What of education? The survival of the ancien regime was signalled even prior to the election when it became known that Chris Woodhead would keep his Ofsted job in the event of a Labour victory. Sufficient consideration, it seemed, had been given to the awkward reality of the opposition of a substantial part of the teaching profession that disliked both Woodhead and Ofsted. Later, it emerged that the notorious league tables of school performance would also be retained. Grant maintained schools persist, albeit re-named. We are asked to believe that many of our teachers are incompetent lay-abouts, determined to protect a quiet life and an assured future. (Have any of these purveyors of Right Opinion ever been school governors?) Not even education is to be immune from the requirements of the business faction. Some head teachers have been driven to consider the posting of commercial material in their school premises; school grounds have become 'natural' for communications companies looking to site radio masts. Now we have business funded educational 'action series'. Here again, the notion that education might have an autonomy to protect it from the commercial interest is the preserve of the crank. Wisdom resides in and emanates from the dual Blunkett-Woodhead oracle. All this certainty is awesome and frightening.

We are, by now, aware that welfare, like income redistribution, possesses the rare quality of intrinsic evil. All must be herded, cajoled, and press-ganged into employment, because that pays the taxes and reduces the welfare bill. No thought may be given to the possibility that it might be more socially useful for young single mothers to be given adequate welfare income, enabling them to spend more time, not less, with their children, rather than to sit them behind a supermarket till, bored out of their minds for a derisory wage. We have yet to see that the jobs are there for any significant number of those who might wish to take them. The orthodoxy is that the taxes of the burgeoning poor will help make up for the absence of taxes from the burgeoning rich, for whom the leisure choice has never been thought reprehensible.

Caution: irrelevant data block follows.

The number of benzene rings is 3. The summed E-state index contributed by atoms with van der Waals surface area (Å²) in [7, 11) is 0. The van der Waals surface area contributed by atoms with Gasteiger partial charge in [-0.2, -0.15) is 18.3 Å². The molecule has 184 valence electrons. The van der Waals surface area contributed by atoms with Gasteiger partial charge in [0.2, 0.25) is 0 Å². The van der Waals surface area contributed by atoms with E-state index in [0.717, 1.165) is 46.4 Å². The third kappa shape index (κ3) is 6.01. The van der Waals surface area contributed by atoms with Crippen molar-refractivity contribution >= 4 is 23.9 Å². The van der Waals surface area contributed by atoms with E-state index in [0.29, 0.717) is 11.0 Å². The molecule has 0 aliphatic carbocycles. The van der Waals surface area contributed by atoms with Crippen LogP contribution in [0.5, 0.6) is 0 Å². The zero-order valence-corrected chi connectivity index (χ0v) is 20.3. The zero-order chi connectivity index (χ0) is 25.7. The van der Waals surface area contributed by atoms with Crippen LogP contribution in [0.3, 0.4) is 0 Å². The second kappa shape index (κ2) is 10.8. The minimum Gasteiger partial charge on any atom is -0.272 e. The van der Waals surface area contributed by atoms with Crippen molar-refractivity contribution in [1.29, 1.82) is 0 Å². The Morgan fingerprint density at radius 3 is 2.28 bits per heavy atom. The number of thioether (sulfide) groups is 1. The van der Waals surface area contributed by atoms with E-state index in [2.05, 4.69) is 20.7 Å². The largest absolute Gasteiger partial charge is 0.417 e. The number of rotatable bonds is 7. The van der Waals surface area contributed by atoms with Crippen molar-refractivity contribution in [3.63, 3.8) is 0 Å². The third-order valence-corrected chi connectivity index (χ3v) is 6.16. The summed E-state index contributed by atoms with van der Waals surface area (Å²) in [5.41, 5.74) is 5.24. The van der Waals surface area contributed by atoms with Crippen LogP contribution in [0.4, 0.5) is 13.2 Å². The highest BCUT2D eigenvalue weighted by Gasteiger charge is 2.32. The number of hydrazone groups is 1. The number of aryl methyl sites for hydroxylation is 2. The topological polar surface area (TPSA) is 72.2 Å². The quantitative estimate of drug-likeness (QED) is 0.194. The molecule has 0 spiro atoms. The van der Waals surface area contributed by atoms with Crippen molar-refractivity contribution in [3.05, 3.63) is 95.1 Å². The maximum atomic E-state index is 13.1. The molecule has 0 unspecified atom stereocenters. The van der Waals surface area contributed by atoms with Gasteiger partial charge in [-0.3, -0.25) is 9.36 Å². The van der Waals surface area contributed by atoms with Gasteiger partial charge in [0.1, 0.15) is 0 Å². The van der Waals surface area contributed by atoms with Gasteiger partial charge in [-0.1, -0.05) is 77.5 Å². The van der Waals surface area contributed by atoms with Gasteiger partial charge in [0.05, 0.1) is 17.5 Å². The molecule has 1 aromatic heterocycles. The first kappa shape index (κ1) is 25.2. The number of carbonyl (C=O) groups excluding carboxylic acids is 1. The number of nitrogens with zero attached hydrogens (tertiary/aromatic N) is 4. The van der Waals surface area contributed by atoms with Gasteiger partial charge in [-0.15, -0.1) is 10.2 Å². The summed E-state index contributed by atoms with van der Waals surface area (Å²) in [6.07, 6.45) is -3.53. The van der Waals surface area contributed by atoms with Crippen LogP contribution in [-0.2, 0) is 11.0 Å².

Behind all this progress the capitalist agenda persists, based on a set of seemingly unquestionable assumptions: that corporations have rights; that capital is always benign in intention, if not in outcome; that profit is good, provided the right people are making it; that, by exercising our own judgement in matters economic we are in danger of fouling up the workings of a divinely ordained economic rectitude which is constituted naturally to work for our benefit. This entire philosophy, to give it a dignity it does not deserve, underlies the latest attempt to bind ordinary mortals to the heavenly treadmill - the notorious Multilateral Agreement on Investment, a charter designed finally to make the world safe for capital. We escape that, so far, only because the capitalist cannot agree on the fine print, not because there is any challenge to the principle. Given another twelve months, they will get it right. Blair and his Government are enthusiastic.

The time to challenge the neo-Liberals is not later, but now. It is time to re-assert the primacy of the state over capital. 'Democracy' which, at best, has been a delicately crafted drama, is being turned by these people into a farce.